French universities: Shanghai ranking “compares the incomparable”

Unsurprisingly, the first fifteen universities in the Shanghai ranking published on Monday are Anglo-Saxon. The first French establishment, Paris-Saclay, is only 16th. He has fallen in the top 100 as compared to 2021, just like the other three tricolors. But this record does not mean a loss of speed.

The Shanghai Ranking, which ranks the world’s best universities, was published on Monday 15 August. And there is change for France: its best universities have lost ground compared to 2021.

In one year, four French establishments in the top 100 have retreated. Led by the French side, the University of Paris-Saclay, which includes notably the prestigious Agroparis Tec and Central Supélec, was awarded 16th place, compared to 13th in 2021. In second place, the Paris University of Science and Lettres (PSL) dropped two ranks to reach 40th place. La Sorbonne University in 43rd place fell eight places while University of Paris-Cité was ranked 78th Against 73.

Is this decline a sign of decline in French universities? “Not at all”, responds Jean-Francis Ory, dean of the Faculty of Economic, Social and Management Sciences at the University of Reims Champagne-Ardenne. “We are no worse because we are far from the first place in this ranking”, continues the doctor of management sciences.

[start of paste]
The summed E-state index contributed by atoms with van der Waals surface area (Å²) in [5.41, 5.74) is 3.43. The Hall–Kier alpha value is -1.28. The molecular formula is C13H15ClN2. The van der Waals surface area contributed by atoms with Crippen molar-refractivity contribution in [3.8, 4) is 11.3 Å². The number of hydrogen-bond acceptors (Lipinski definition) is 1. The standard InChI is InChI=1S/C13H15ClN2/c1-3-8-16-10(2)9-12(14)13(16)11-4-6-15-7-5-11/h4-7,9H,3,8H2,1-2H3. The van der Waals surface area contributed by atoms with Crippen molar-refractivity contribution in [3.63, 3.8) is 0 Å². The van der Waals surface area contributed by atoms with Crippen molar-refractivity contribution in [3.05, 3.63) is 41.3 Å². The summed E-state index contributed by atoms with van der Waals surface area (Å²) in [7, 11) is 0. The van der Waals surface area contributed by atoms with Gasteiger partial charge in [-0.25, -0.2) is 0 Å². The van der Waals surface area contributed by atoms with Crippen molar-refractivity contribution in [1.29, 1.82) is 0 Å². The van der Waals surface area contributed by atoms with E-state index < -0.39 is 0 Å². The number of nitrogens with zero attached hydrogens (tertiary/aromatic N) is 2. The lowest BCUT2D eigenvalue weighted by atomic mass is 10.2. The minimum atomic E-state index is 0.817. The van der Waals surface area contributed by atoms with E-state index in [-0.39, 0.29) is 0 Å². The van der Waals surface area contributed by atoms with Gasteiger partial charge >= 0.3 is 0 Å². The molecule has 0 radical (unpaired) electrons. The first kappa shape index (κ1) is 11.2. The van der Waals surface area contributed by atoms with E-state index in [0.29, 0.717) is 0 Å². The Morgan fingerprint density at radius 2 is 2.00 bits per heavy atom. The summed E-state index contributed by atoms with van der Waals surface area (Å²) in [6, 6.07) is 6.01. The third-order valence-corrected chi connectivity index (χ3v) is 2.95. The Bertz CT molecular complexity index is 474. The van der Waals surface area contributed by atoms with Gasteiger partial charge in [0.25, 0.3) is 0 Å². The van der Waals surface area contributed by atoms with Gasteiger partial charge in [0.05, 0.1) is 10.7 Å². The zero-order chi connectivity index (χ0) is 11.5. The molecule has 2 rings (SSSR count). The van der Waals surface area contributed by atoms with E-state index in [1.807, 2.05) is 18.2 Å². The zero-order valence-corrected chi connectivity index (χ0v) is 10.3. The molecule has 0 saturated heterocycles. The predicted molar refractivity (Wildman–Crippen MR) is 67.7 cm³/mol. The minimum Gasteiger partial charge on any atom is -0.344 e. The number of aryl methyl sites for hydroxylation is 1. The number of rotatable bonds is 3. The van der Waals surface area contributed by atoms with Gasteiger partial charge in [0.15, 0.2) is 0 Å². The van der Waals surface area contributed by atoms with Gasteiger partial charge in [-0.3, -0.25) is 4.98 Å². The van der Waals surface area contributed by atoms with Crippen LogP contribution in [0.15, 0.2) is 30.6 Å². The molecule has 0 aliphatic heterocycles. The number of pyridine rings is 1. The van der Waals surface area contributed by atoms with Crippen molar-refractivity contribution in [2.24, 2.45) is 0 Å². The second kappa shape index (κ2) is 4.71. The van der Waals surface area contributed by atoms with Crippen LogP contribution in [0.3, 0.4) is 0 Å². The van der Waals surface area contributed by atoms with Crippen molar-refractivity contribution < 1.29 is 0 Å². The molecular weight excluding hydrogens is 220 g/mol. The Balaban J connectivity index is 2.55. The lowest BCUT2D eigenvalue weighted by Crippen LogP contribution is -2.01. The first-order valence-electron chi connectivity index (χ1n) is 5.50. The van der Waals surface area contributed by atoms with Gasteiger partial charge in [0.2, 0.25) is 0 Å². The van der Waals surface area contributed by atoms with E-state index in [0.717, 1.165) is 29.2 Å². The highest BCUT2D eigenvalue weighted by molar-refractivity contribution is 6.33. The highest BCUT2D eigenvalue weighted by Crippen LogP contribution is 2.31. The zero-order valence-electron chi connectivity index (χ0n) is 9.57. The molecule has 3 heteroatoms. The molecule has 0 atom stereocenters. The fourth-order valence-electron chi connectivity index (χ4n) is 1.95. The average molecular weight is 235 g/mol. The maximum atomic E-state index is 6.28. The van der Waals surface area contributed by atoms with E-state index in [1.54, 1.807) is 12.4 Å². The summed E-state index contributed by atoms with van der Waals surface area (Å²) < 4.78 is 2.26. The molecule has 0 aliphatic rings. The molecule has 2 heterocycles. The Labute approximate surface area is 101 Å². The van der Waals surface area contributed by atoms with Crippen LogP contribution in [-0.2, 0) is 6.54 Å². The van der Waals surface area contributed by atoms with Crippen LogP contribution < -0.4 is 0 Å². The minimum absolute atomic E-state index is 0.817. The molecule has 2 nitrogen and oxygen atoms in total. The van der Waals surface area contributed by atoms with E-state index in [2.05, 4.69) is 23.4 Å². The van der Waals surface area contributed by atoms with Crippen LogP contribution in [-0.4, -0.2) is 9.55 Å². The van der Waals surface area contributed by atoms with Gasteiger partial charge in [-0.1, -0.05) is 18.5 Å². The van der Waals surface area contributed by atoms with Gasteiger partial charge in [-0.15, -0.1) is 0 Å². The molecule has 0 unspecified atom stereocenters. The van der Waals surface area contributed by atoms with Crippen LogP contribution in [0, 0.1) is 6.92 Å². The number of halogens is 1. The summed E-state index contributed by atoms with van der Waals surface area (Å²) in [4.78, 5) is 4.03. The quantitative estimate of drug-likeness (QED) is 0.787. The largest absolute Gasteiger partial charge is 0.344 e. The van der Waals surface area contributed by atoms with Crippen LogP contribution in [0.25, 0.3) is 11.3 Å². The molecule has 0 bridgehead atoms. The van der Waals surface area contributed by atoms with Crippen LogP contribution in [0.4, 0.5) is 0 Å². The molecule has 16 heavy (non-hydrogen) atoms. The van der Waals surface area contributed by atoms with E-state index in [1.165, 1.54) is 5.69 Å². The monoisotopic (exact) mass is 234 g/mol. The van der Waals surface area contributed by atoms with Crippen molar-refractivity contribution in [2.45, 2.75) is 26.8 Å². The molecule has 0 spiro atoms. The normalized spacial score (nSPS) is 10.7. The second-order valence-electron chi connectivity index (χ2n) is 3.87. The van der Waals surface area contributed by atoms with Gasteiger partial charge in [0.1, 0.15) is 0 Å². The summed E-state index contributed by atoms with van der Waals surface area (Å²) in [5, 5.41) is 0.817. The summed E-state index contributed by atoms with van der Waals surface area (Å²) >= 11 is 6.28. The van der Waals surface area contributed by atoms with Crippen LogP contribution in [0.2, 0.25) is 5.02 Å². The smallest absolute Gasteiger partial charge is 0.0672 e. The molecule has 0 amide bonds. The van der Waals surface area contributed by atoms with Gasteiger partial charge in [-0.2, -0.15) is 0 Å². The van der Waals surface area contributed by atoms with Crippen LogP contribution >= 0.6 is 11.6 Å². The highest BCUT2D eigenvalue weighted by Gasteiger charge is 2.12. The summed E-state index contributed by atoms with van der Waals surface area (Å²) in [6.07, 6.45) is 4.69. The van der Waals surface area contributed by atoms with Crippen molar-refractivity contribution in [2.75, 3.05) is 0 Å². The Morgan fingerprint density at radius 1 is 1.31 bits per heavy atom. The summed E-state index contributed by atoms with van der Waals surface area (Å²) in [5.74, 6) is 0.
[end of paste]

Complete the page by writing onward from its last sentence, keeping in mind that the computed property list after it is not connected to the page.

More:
The Shanghai ranking focuses on the exact sciences, such as mathematics, physics, chemistry or geosciences, without taking into account the social sciences and humanities. “From there, there are no surprises. We know immediately which establishments will be put forward”, comments Jean-Francis Ory, author of a chapter in the book “Classification of Universities” (CNRS edition, June 2022).

Each year, researchers from Shanghai Jiaotong University, who establish the rankings, evaluate universities according to six criteria: highly cited researchers in their discipline, articles published in scientific journals Nature and Science, or the number of alumni or staff who won. The Nobel Prize or the Fields Medal. The latter is the most prestigious of the international awards for research in mathematics, awarded every four years to researchers under the age of 40.

More than a third of French universities in the ranking